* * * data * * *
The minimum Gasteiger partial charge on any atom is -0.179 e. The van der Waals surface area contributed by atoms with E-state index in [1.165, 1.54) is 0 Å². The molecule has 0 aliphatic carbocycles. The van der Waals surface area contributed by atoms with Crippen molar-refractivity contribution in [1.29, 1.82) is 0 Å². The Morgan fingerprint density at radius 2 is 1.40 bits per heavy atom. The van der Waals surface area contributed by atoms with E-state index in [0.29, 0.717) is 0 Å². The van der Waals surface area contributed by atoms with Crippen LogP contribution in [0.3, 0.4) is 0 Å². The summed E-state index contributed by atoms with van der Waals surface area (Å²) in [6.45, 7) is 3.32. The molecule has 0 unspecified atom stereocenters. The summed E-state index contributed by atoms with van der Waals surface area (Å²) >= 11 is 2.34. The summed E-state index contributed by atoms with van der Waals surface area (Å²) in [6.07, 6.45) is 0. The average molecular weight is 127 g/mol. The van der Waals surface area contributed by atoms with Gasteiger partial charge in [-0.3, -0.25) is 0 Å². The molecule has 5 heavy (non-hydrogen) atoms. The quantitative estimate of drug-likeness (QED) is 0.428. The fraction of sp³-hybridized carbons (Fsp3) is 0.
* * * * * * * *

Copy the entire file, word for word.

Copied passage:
The minimum Gasteiger partial charge on any atom is -0.179 e. The van der Waals surface area contributed by atoms with E-state index in [1.165, 1.54) is 0 Å². The molecule has 0 aliphatic carbocycles. The van der Waals surface area contributed by atoms with Crippen molar-refractivity contribution in [1.29, 1.82) is 0 Å². The Morgan fingerprint density at radius 2 is 1.40 bits per heavy atom. The van der Waals surface area contributed by atoms with E-state index in [0.29, 0.717) is 0 Å². The van der Waals surface area contributed by atoms with Crippen LogP contribution in [0.3, 0.4) is 0 Å². The summed E-state index contributed by atoms with van der Waals surface area (Å²) in [6.45, 7) is 3.32. The molecule has 0 unspecified atom stereocenters. The summed E-state index contributed by atoms with van der Waals surface area (Å²) >= 11 is 2.34. The summed E-state index contributed by atoms with van der Waals surface area (Å²) in [6.07, 6.45) is 0. The average molecular weight is 127 g/mol. The van der Waals surface area contributed by atoms with Gasteiger partial charge in [-0.3, -0.25) is 0 Å². The molecule has 5 heavy (non-hydrogen) atoms. The quantitative estimate of drug-likeness (QED) is 0.428. The fraction of sp³-hybridized carbons (Fsp3) is 0.